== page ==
The Already burdened courts with a huge pile of cases to be heard along with the current COVID-19 induced break to the justice delivery system has made experts to renew the debate on having a robust alternate dispute resolution system in India. The Coming into force of the United Nations Convention on International Settlement Agreements Resulting from Mediation recently has given a shot in the arm to the Alternative Dispute Resolution (ADR) mechanism worldwide.
The government has recently proposed to set up 1,023 Fast-Track Courts (FTCs). This was with the backdrop of Supreme Court in a suo moto petition, issued directions to set up special courts.
The SC stated that the districts with more than 100 cases pending under the Protection of Children from Sexual Offences Act must set up special courts to deal with these cases.
According to National Judicial Data Grid Statistics, there are about 3 crore cases pending in the SC, HCs and the subordinate courts across the country. Focusing on the FTCs to solve this issue is the need of the hour.
Since its establishment, these special courts have disposed of more than three million cases. However, FTCs is currently decreasing and its potential is not fully realized as it lacks basic infrastructure, technological resources, and manpower.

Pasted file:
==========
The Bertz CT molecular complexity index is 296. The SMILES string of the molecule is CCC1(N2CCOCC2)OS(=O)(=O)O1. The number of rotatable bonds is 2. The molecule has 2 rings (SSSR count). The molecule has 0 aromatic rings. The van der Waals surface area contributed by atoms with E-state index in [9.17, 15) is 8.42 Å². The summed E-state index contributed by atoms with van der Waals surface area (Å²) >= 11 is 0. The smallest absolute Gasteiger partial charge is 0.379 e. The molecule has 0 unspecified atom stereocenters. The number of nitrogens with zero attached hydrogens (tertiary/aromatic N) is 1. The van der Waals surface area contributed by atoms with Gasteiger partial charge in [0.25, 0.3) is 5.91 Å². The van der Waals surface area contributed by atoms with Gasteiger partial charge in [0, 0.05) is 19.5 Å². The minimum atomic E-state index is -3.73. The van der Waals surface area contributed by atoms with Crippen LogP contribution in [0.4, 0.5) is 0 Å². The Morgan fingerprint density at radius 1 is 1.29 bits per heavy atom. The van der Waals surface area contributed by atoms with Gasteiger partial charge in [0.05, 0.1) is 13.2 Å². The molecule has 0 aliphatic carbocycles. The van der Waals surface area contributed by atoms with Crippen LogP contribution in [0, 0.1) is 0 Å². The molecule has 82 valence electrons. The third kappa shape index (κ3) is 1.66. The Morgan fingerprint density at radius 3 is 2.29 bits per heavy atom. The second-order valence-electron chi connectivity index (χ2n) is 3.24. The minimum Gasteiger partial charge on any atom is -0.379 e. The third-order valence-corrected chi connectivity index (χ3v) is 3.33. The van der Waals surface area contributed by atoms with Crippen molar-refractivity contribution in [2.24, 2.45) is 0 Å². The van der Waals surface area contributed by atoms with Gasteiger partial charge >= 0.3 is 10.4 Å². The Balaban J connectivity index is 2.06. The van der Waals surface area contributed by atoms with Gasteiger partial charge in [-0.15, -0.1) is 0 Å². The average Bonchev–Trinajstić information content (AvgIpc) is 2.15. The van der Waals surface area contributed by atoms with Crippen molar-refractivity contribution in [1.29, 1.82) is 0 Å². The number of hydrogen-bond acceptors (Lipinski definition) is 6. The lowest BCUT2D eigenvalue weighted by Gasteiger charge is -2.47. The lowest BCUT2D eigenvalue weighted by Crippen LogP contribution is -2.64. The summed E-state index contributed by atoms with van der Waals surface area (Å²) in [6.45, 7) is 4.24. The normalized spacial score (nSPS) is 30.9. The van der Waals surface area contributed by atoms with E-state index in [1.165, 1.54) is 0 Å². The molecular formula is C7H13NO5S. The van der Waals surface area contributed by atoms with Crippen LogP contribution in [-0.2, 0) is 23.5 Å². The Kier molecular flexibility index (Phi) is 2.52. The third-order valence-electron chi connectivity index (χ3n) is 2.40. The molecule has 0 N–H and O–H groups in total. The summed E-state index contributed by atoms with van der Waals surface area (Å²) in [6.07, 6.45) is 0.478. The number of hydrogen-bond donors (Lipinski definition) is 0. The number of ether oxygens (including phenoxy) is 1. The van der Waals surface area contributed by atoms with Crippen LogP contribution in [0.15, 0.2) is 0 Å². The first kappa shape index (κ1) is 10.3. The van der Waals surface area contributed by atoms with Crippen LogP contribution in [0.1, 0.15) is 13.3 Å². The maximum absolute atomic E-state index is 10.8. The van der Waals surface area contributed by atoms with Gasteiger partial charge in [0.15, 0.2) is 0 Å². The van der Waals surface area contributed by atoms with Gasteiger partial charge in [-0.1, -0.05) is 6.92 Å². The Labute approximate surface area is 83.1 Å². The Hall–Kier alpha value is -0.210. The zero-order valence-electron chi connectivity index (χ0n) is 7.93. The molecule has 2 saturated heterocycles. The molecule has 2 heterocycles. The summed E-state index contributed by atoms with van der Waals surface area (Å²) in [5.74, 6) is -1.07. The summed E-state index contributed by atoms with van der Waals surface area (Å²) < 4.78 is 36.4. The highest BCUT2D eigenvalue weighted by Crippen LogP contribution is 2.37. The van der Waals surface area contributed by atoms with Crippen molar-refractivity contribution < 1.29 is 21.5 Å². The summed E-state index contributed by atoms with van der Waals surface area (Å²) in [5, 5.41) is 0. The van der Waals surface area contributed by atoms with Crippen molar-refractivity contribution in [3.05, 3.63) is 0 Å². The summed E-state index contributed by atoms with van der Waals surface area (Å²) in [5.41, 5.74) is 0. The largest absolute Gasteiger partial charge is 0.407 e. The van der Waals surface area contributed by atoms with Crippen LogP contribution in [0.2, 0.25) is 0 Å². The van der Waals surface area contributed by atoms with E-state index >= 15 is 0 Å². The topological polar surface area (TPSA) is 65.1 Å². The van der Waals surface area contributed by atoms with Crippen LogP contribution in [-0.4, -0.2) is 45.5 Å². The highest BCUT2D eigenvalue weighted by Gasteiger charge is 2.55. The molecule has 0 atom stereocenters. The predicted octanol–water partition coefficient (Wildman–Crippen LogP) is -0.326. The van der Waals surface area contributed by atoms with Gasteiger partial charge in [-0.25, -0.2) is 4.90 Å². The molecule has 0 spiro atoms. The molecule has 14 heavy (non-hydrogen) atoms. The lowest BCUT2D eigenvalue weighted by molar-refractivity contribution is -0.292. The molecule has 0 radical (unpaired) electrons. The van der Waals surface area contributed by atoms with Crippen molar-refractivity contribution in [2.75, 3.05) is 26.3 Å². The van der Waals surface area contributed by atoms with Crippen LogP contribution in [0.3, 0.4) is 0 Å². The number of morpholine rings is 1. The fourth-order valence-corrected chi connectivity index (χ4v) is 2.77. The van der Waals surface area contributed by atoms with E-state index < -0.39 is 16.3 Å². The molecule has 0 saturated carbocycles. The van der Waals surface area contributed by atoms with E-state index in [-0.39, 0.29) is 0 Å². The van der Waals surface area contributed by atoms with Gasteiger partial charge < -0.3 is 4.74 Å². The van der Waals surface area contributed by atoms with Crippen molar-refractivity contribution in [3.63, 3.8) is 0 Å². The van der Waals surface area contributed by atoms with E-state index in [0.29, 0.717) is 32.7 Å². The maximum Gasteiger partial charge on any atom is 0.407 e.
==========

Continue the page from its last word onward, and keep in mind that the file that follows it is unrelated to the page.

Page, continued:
Many foreign investors have pulled out of China in response to the tensions arising from the Trade War. This was made use of by countries like Vietnam, Singapore, etc., for their economic development.
India, in 2015, scraped the 2013 BIT model and brought in a new model which was in effect in 2017. This has caused an unfavourable investment environment within the country. India has also pulled out of BITs with 58 countries.
This model according to a Brookings Report is Pro-State with limited security to the foreign investors in India. India’s pulling out of BITs have created uncertainty amongst the foreign investors in India and Indian investors abroad.
Justice is a foundational value of the Indian value system. After Independence, it expectedly became one of the basic principles on which our constitution is based. Despite that, there is an inequality in justice delivery. The time, space, and money quotient of the current judicial process makes it imperative to search for alternate and complementary mechanisms that can make the justice delivery more accessible, democratic, and effective. The formation of Gram Nyayalayas is such one step.